1567: James VI and I. Became king aged just 13 months following the abdication of his mother. By his late teens he was already beginning to demonstrate political intelligence and diplomacy in order to control government.
He assumed real power in 1583, and quickly established a strong centralised authority. He married Anne of Denmark in 1589.
As the great-grandson of Margaret Tudor, he succeeded to the English throne when Elizabeth I died in 1603, thus ending the centuries-old Anglo-Scots border wars.
1603: Union of the crowns of Scotland and England.
The House was established in the 14th century and the Stewart rule spanned from 1371-1714. Despite the longevity of their reign the Stewart monarchs were not without their failings, which lead to murders, beheadings, and a civil war to name but a few!
Mary, Queen of Scots is perhaps the best known figure in Scotland’s history. Her life provided tragedy and romance, more dramatic than any legend.
The Anglo-Scottish Wars were a series of battles between England and Scotland between 1296 and 1346, also called the Wars of Scottish Independence,
The Stewart dynasty descended from King Robert I's daughter and her husband, Walter the Steward. Despite early unrest and weak government caused by several Stewart kings succeeding as minors, the dynasty flourished for over three centuries. During this time, Scotland moved forward to become a modern and prosperous nation. Stewart monarchs such as King James IV and VI were Renaissance patrons of artistic, scientific, commercial, religious and political endeavour, sponsoring figures including the poet Robert Henryson and humanist George Buchanan. Also of significance was the arrival in the mid-sixteenth century of the Reformation movement, bringing about the replacement of Catholic Mary Queen of Scots by her son King James VI. It was through the Stewart dynasty that the two thrones of England and Scotland - and later the governments - came to be united. The 'Marriage of the Thistle and the Rose' took place at Stirling Castle in 1503 between King James IV and Princess Margaret Tudor, daughter of King Henry VII of England. This union of the Scottish and English Royal families eventually led in 1603 to the succession of a Stewart (now with a change of spelling) to the throne of England.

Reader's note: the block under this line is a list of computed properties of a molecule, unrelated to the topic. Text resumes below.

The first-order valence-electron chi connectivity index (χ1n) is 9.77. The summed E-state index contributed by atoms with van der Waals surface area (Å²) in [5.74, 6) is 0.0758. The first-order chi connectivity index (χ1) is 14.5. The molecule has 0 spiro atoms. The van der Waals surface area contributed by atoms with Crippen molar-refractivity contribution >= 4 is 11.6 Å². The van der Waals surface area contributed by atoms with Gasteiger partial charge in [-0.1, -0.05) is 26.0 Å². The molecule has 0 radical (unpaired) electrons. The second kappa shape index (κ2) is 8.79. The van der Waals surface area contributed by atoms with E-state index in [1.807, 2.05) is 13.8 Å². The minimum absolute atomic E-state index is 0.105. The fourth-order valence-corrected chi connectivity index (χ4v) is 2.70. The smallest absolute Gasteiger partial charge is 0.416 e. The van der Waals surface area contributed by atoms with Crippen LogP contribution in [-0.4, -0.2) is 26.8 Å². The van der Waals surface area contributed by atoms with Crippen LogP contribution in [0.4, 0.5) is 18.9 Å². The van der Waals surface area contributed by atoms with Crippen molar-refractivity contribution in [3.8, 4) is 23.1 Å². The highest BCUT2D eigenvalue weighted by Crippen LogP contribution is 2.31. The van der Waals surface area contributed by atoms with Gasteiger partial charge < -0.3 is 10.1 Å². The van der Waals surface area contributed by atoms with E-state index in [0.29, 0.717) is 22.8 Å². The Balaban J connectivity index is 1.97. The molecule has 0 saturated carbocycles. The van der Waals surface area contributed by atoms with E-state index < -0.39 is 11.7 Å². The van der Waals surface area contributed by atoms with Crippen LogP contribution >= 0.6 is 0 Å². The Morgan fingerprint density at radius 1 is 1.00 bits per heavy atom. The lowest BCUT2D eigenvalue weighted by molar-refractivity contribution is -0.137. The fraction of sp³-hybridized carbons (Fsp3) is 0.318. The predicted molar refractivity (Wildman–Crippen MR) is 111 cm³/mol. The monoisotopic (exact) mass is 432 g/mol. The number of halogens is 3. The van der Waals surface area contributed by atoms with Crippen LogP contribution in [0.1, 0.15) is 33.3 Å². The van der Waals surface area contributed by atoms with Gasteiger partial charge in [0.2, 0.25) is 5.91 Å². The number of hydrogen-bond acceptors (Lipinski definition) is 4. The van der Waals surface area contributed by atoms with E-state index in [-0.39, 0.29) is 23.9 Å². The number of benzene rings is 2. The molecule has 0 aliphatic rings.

Anne (r.1702-1714) Born in 1665, the younger daughter of James VII and II by his first wife, Anne Hyde, Queen Anne inherited the throne in 1702. She came to Scotland as a 15-year-old when her father was Lord High Commissioner at Holyroodhouse, enjoying the balls and entertainments, but poor health in later years meant that she never made the journey north again. She was married at 18 to Prince George of Denmark, whom she loved devotedly, but her 18 pregnancies all ended in miscarriage, stillbirth or the birth of babies who did not live beyond childhood. Only William, Duke of Gloucester survived his earliest years, but he suffered from hydrocephalus and died five days after his eleventh birthday. During Queen Anne's reign, Scotland and England found it increasingly difficult to co-exist peacefully, for their separate parliaments had conflicting foreign and economic policies. Eventually, the situation became so unstable that the Union of the Crowns itself seemed to be in danger. In 1701, England settled the succession of the Protestant Sophia of Hanover, granddaughter of James VI and I, but two years later the Scots declared that they were free to choose someone else, the implication being that they might select the exiled Jacobite claimant, James VII and II's son. The situation was untenable. After months of bitter debate, the anti-Unionists led by Andrew Fletcher of Saltoun were finally defeated and the Scottish Parliament agreed that henceforth the kingdoms of Scotland and England would be united as Great Britain, with one parliament. The Hanoverian succession was thereby recognised, there would in future be freedom of trade, the coinage, weights and measures would be uniform and Scotland would be represented in Parliament by 45 MPs and 16 elected peers. The Treaty of Union came into effect on 1 May 1707. Many Scots disliked the Treaty of Union, for they had favoured a federal rather than an incorporating union, and in the final years of Queen Anne's reign there was widespread disappointment when the hoped-for economic benefits were not immediately forthcoming. Moreover, the Jacobites continued to support the exiled Prince James Francis Edward. In 1714, Queen Anne died, the last Stuart monarch. Sophia of Hanover had died only a few weeks previously, and so her eldest son George, Elector of Hanover became George I of Great Britain.